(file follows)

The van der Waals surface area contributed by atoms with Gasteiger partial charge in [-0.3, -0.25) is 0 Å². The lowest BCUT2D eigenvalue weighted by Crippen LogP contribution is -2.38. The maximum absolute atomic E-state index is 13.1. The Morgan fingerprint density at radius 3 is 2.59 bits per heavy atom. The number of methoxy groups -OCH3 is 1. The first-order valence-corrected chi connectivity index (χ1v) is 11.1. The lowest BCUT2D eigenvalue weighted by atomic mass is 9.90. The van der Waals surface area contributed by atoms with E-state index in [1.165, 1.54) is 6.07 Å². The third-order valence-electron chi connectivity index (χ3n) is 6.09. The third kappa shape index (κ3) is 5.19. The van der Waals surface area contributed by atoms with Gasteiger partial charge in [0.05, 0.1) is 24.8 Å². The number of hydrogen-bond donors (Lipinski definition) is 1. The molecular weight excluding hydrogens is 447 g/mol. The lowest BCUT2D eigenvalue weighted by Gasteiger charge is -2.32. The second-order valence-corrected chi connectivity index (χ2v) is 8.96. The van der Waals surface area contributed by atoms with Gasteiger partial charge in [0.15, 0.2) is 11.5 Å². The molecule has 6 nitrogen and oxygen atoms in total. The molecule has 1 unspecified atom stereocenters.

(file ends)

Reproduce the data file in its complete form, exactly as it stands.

The van der Waals surface area contributed by atoms with Gasteiger partial charge in [-0.3, -0.25) is 0 Å². The lowest BCUT2D eigenvalue weighted by Crippen LogP contribution is -2.38. The maximum absolute atomic E-state index is 13.1. The Morgan fingerprint density at radius 3 is 2.59 bits per heavy atom. The number of methoxy groups -OCH3 is 1. The first-order valence-corrected chi connectivity index (χ1v) is 11.1. The lowest BCUT2D eigenvalue weighted by atomic mass is 9.90. The van der Waals surface area contributed by atoms with E-state index in [1.165, 1.54) is 6.07 Å². The third-order valence-electron chi connectivity index (χ3n) is 6.09. The third kappa shape index (κ3) is 5.19. The van der Waals surface area contributed by atoms with Gasteiger partial charge in [0.05, 0.1) is 24.8 Å². The number of hydrogen-bond donors (Lipinski definition) is 1. The molecular weight excluding hydrogens is 447 g/mol. The lowest BCUT2D eigenvalue weighted by Gasteiger charge is -2.32. The second-order valence-corrected chi connectivity index (χ2v) is 8.96. The van der Waals surface area contributed by atoms with Gasteiger partial charge in [0.15, 0.2) is 11.5 Å². The molecule has 6 nitrogen and oxygen atoms in total. The molecule has 1 unspecified atom stereocenters.